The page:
MONTVILLE, Conn.—American Sign Language is, by some estimations, the third-most spoken language in the United States. And students in Montville High School’s ASL classes have found multiple opportunities to use their skills.
The Board of Education formally approved the ASL program at Montville High in 2004. Now about 70 students take three levels of ASL there, including six students who either are deaf or hard of hearing.
The ASL 4 students also have conducted a mock trial in sign language, learned holiday-related signs and studied the signs of other countries. Last year, Bell said, students created an “ideal room” for someone who is deaf.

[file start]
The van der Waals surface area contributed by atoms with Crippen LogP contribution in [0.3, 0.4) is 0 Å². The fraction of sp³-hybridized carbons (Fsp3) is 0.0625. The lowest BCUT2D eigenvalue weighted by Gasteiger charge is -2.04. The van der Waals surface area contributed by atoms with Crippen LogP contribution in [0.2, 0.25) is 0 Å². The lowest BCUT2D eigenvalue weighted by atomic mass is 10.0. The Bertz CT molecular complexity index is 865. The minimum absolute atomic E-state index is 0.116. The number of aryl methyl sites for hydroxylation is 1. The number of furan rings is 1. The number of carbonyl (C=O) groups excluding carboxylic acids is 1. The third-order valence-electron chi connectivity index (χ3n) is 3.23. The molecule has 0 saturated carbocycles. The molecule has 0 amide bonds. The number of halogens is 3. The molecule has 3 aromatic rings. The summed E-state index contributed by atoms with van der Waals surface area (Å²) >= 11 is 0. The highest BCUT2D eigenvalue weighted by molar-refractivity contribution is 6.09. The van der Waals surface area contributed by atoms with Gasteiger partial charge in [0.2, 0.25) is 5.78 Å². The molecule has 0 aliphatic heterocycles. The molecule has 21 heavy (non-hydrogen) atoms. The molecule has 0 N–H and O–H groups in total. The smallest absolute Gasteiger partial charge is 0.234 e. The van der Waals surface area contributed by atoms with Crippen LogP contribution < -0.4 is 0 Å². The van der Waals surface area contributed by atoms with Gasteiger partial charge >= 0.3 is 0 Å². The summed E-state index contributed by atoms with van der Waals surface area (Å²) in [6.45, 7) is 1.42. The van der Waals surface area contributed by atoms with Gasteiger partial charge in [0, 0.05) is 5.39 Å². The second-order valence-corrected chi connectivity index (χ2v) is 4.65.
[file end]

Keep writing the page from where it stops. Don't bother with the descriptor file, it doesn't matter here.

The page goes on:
The cultural aspects of the deaf community extend beyond theater or art. People who are deaf or hard of hearing, for example, have more in-depth conversations about each other when meeting for the first time, Perkins said.
“You could walk away from the person knowing their history without knowing their first name,” Perkins said.
But the deaf culture has no food specific to it. So when the world language department had its ethnic food night, Bell said, the ASL students found themselves in a bind for a cultural dish.
But they found a way to take part in the event.
“We made finger foods,” Bell said.